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Human Rights Shabbat

12/15/2023 11:03:39 AM

Dec15

This D'var Torah was written by one of our Next Gen Leaders, Mary Petracca.

 

This week's Torah portion is Mikeitz, in which Pharaoh is visited with unsettling dreams. In the first, seven fat, healthy cows emerge from the Nile only to be immediately devoured by seven lean, malnourished cows. In the second, seven healthy ears of grain are swallowed by seven parched ones. When none of his court magicians can tell him what the dreams mean, his chief cupbearer tells him of an imprisoned Hebrew who just might be able to help, and Joseph is freed from prison to interpret the dream. He tells Pharaoh that Egypt will be blessed with seven years of abundance immediately followed by seven years of famine and advises Pharaoh to store up as much grain as he can during the years of plenty so that his people will be fed during the years of hardship. Pharaoh makes Joseph his second in command and tasks him with overseeing the storage and subsequent distribution of grain, and when his prediction comes to pass, people come from far and wide to receive rations. Among these are Joseph's brothers, who do not recognize the brother they sold into slavery years ago. Joseph however, recognizes them. He accuses them of being spies and, after briefly imprisoning them, demands that they go home and come back with their youngest brother, Benjamin, who stayed behind with Jacob. He even keeps Simeon imprisoned in Egypt as collateral until they return and sends the rest home with sacks full of grain. When they return with Benjamin, Joseph instructs his servants to plant a silver cup in the youngest brother's bag. The Parashah ends with Joseph accusing Benjamin of theft. As punishment, he must remain in Egypt as Joseph's slave, but the rest of the brothers are once again sent home with an abundant supply of grain.

Reading this Parashah, one might wonder why the surrounding nations did not fortify their own food reserves during the years of plenty. According to Ramban, "It would appear to be implied in the verses that the abundance was only in the land of Egypt, even as it said, Seven years of great plenty throughout all the land of Egypt; likewise the verse, And he stored up all the food of the seven years which was in the land of Egypt. But the famine, on the other hand, was in all the lands. And so did Joseph interpret it when he said, And there shall arise after them seven years of famine, and did not mention the land of Egypt." (Ramban on Genesis 41:2) Egypt, in other words, occupied a position of privilege relative to the surrounding nations. They could easily have hoarded all the food for themselves, and according to some schools of thought, they would have been justified in doing so. After all, aren't they the ones who tilled the soil and sowed the seeds? If they were blessed with plenty while their neighbors reaped merely adequate harvests in the years preceding the famine, is this not a clear sign that they are in some way superior - harder workers, more diligent watchers of the weather, more advanced in their agricultural technique? Why should other, presumably inferior nations be entitled to the fruits of their hard labor?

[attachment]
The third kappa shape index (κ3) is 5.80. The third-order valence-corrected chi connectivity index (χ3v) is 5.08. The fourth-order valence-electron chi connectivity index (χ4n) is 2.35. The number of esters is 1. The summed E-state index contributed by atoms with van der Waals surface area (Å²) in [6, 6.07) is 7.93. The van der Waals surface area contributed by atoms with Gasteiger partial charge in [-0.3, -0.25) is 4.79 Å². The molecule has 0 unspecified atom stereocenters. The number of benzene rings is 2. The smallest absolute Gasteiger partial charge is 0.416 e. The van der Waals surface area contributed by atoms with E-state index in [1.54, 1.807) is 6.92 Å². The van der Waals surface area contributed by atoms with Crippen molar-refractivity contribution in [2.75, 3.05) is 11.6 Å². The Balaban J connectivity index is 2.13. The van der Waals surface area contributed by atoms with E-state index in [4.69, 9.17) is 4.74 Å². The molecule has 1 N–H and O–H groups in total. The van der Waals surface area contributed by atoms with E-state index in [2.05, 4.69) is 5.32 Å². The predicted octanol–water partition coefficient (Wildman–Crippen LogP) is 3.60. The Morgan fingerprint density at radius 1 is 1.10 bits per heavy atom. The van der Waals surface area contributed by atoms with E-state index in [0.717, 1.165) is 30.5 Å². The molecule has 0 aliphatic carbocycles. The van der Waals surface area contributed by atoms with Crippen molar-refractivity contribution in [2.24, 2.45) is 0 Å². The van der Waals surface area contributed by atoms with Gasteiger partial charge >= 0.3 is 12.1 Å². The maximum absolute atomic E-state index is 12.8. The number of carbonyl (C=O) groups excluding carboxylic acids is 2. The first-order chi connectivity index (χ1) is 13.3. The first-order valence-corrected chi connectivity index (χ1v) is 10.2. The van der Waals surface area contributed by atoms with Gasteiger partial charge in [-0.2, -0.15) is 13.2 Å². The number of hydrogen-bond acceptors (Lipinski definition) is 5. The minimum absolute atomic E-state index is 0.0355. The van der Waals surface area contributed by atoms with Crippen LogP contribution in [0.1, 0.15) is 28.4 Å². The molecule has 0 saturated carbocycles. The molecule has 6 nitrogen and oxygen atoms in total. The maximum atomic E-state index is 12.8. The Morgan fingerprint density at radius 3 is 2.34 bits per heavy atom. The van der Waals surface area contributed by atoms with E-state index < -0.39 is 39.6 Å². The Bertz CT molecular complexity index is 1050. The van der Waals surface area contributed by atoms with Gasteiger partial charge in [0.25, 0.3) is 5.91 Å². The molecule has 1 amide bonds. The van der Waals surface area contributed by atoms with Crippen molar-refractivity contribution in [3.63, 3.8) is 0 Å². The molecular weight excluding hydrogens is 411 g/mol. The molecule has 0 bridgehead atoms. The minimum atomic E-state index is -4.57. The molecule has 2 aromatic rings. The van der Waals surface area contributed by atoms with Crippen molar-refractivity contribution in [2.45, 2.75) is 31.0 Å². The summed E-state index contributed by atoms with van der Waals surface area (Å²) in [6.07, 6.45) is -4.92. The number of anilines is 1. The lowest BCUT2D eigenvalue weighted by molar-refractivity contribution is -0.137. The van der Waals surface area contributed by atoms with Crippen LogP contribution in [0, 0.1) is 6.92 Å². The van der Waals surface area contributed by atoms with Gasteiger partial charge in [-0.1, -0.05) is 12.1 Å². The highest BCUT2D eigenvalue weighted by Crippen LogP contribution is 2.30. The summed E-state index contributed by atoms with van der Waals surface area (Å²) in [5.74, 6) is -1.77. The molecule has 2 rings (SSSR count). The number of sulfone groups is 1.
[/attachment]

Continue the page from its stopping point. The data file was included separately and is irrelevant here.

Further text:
The Torah offers no clear reason as to why Egypt is blessed while their neighbors are not. Scripture is notorious for attributing wealth and success to moral or spiritual merit (and, conversely, attributing poverty and failure to having behaved unrighteously and lost the Lord's favor), but in this case, the explanation is left to the reader's imagination. Perhaps the answer is simple geography. Egypt was lucky enough to be located in a region highly favorable to agriculture, particularly compared to surrounding nations. The regular flooding of the Nile, for instance, contrasts sharply with the often destructive flooding of the Tigris and Euphrates rivers and the unpredictable rains upon which Canaanite farmers depended. Inhabitants of these neighboring regions could work just as hard as, perhaps even harder than, the Egyptians and still reap a comparatively mediocre harvest. In addition to their geographical advantage, Egypt was the only nation that had the benefit of a reliable dream-interpreter backed by the one true God to warn them of the famine. It's entirely possible that surrounding leaders had dreams similar to Pharaoh's, but without a person like Joseph to explain the significance of these dreams, they had no way of knowing exactly what was to come. In the passage quoted earlier, Ramban goes on to speculate that they must have heard of the coming famine secondhand, but he provides no scriptural evidence to substantiate this, and even if his assessment is correct, a secondhand rumor is hardly as compelling a call to action as a firsthand warning from the very mouthpiece of God. Even if their harvests were comparable to those in Egypt, which we've established they were not, they were not given the same chance to prepare. While the Egyptians were no doubt knowledgeable farmers and hard workers, their seven years of unique success and their ability to accumulate massive stores of food in preparation for hardship cannot be attributed to that alone. It's simply a matter of chance - neither the Egyptians nor their less privileged neighbors had the opportunity to choose where or into what circumstances they were born. These neighbors, through no fault of their own, are left with no choice but to ask for help, and it is up to Joseph to decide how to respond.